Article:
"As TICs become indistinguishable from condominiums, we will have mass evictions from large apartment buildings ... the mechanism to drive displacement energy away from targeting seniors, disabled, and people with AIDS for eviction has been undermined. As you know, the lynchpin in the AIDS Housing Alliance legislation, sponsored by Supervisor [Chris ] Daly, uses the condo conversion process as a gatekeeper to steer the focus of eviction away from these populations. "As condo conversions become irrelevant, we lose this tool to prevent homelessness for our most vulnerable people."

I've been impressed by Franklin's work to develop surplus property for homeless housing, make sense of in-lieu fees, and get additional federal and state funding for San Francisco. I hope he, Basinger, and others find a solution to this impending policy disaster.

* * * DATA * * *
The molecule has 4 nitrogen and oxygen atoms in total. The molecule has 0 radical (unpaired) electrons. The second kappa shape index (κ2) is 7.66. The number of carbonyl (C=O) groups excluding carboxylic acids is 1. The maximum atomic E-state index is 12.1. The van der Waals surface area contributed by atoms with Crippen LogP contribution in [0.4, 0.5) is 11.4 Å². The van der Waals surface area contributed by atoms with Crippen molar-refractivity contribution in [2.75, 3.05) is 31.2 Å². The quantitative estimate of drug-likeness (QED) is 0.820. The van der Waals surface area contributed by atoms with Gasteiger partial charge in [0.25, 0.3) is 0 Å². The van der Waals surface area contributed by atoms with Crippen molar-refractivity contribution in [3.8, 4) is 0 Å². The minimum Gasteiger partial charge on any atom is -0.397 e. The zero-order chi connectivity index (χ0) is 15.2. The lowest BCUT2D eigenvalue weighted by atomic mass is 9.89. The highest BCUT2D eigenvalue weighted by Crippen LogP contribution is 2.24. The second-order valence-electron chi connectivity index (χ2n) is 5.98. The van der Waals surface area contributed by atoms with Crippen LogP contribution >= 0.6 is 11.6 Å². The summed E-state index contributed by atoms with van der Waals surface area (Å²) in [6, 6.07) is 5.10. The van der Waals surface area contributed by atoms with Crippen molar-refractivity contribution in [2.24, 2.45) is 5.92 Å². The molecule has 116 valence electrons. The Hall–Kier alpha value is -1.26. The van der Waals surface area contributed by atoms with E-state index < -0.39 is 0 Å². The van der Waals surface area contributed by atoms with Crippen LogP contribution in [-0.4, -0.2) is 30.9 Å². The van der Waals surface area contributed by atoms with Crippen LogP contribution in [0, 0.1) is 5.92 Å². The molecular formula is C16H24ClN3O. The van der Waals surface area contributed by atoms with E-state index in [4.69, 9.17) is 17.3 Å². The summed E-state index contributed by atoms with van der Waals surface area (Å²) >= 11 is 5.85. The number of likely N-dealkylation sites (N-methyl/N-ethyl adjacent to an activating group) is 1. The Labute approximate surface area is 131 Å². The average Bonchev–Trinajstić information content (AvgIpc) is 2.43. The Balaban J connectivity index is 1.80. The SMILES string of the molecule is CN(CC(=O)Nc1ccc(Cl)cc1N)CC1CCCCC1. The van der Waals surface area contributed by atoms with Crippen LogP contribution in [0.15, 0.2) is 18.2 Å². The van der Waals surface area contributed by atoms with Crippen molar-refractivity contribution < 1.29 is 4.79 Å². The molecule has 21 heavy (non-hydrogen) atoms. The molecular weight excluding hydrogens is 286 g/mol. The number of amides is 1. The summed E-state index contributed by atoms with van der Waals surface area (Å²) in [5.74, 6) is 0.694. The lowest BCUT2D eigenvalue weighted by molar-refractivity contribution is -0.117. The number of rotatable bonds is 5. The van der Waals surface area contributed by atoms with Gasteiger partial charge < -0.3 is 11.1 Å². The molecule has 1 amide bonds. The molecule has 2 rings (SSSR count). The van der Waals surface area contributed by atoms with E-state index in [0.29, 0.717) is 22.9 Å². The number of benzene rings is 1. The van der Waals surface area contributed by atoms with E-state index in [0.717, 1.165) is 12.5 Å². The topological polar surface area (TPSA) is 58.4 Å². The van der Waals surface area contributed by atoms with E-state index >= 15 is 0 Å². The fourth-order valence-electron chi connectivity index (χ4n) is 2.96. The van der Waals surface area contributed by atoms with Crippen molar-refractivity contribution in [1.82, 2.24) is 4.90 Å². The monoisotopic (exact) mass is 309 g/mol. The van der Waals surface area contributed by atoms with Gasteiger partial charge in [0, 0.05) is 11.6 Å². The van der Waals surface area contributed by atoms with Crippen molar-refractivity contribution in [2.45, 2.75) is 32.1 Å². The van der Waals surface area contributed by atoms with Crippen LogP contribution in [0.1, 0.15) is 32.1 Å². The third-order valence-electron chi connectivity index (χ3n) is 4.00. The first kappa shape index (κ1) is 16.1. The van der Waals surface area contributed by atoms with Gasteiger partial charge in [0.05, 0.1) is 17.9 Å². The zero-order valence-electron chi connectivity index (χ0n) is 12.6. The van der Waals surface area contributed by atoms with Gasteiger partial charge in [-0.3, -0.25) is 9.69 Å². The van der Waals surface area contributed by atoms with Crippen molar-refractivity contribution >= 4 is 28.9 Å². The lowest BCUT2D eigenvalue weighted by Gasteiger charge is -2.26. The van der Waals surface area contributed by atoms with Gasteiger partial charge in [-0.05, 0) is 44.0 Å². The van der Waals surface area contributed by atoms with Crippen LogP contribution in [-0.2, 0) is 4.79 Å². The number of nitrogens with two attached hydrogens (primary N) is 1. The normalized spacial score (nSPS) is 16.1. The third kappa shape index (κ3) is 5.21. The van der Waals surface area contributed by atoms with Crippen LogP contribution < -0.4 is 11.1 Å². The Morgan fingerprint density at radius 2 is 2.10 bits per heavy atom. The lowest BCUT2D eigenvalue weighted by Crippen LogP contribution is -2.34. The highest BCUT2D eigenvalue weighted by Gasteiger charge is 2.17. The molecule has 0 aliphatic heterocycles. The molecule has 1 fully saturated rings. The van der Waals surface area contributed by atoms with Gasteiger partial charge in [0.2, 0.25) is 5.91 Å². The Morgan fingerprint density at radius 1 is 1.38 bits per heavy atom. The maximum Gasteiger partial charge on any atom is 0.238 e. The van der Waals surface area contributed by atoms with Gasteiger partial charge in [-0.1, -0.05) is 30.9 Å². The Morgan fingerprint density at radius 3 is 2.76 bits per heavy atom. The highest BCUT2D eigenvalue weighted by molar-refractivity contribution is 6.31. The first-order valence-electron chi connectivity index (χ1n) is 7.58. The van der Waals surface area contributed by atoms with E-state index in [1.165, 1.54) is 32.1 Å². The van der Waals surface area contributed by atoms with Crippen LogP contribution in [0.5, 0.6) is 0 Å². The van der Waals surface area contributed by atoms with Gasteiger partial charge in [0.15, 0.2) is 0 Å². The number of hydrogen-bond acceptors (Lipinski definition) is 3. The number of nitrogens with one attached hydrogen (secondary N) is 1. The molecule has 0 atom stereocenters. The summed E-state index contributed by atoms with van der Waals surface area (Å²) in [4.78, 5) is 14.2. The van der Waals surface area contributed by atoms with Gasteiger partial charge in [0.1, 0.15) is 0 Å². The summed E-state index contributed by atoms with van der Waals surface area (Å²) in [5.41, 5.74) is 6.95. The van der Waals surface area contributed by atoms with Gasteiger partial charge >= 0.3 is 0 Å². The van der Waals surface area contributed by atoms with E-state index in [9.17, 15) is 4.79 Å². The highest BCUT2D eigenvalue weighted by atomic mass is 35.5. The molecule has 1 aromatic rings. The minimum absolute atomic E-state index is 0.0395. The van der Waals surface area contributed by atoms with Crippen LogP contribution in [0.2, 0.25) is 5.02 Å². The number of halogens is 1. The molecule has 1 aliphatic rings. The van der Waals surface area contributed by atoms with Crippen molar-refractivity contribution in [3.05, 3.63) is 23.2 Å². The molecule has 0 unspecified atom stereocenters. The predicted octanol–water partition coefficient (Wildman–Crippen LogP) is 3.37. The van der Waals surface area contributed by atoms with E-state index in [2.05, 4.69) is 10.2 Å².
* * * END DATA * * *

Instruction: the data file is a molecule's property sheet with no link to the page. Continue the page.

Mark Leno: Good for tenants

Last week, Alice B. Toklas LGBT Democratic Club board members Scott Wiener, Laura Spanjian, and Robert Haaland wrote that I "inferred" Assemblyman Mark Leno's tenant record was suspect because he attended a campaign event at the Plumbers' Hall. Maybe I wasn't clear: Mark Leno has done a lot for renters, both at City Hall and in Sacramento. He's even passed legislation that helps residential hotel tenants fight against Ellis Act evictions.

My observation was written to call attention to the Plumbers' Union trying to evict residents of the Civic Center Hotel, and politicians who presumably support tenants attending events at their union hall. After the item ran, one resident e-mailed me to describe it better than I ever could: "The eviction of the over 150 current residents would be a serious burden for all of us and possibly life-threatening for some who are seniors and disabled." I'm not saying politicians shouldn't attend events at the Plumbers' Hall –yet – just that everyone should be mindful of these incipient evictions.